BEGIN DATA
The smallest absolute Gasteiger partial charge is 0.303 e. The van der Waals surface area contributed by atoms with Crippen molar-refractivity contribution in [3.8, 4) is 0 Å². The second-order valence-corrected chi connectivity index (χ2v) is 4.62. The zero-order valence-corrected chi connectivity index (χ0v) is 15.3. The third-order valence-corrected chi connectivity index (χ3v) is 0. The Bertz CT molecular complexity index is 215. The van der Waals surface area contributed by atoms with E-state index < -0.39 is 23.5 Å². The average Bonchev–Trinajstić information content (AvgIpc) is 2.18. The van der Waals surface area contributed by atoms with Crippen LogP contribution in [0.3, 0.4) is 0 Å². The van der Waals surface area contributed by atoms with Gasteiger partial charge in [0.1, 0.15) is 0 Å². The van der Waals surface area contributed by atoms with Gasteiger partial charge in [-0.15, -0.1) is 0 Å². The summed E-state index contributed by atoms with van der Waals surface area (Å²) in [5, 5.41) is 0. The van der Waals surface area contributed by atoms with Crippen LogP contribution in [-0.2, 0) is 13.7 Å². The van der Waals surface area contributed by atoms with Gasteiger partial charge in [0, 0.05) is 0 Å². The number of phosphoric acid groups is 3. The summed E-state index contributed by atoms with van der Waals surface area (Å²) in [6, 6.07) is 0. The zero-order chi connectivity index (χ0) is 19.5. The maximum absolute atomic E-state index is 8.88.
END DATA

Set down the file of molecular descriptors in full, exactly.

The smallest absolute Gasteiger partial charge is 0.303 e. The van der Waals surface area contributed by atoms with Crippen molar-refractivity contribution in [3.8, 4) is 0 Å². The second-order valence-corrected chi connectivity index (χ2v) is 4.62. The zero-order valence-corrected chi connectivity index (χ0v) is 15.3. The third-order valence-corrected chi connectivity index (χ3v) is 0. The Bertz CT molecular complexity index is 215. The van der Waals surface area contributed by atoms with E-state index < -0.39 is 23.5 Å². The average Bonchev–Trinajstić information content (AvgIpc) is 2.18. The van der Waals surface area contributed by atoms with Crippen LogP contribution in [0.3, 0.4) is 0 Å². The van der Waals surface area contributed by atoms with Gasteiger partial charge in [0.1, 0.15) is 0 Å². The van der Waals surface area contributed by atoms with Gasteiger partial charge in [-0.15, -0.1) is 0 Å². The summed E-state index contributed by atoms with van der Waals surface area (Å²) in [5, 5.41) is 0. The van der Waals surface area contributed by atoms with Crippen LogP contribution in [-0.2, 0) is 13.7 Å². The van der Waals surface area contributed by atoms with Gasteiger partial charge in [0, 0.05) is 0 Å². The number of phosphoric acid groups is 3. The summed E-state index contributed by atoms with van der Waals surface area (Å²) in [6, 6.07) is 0. The zero-order chi connectivity index (χ0) is 19.5. The maximum absolute atomic E-state index is 8.88.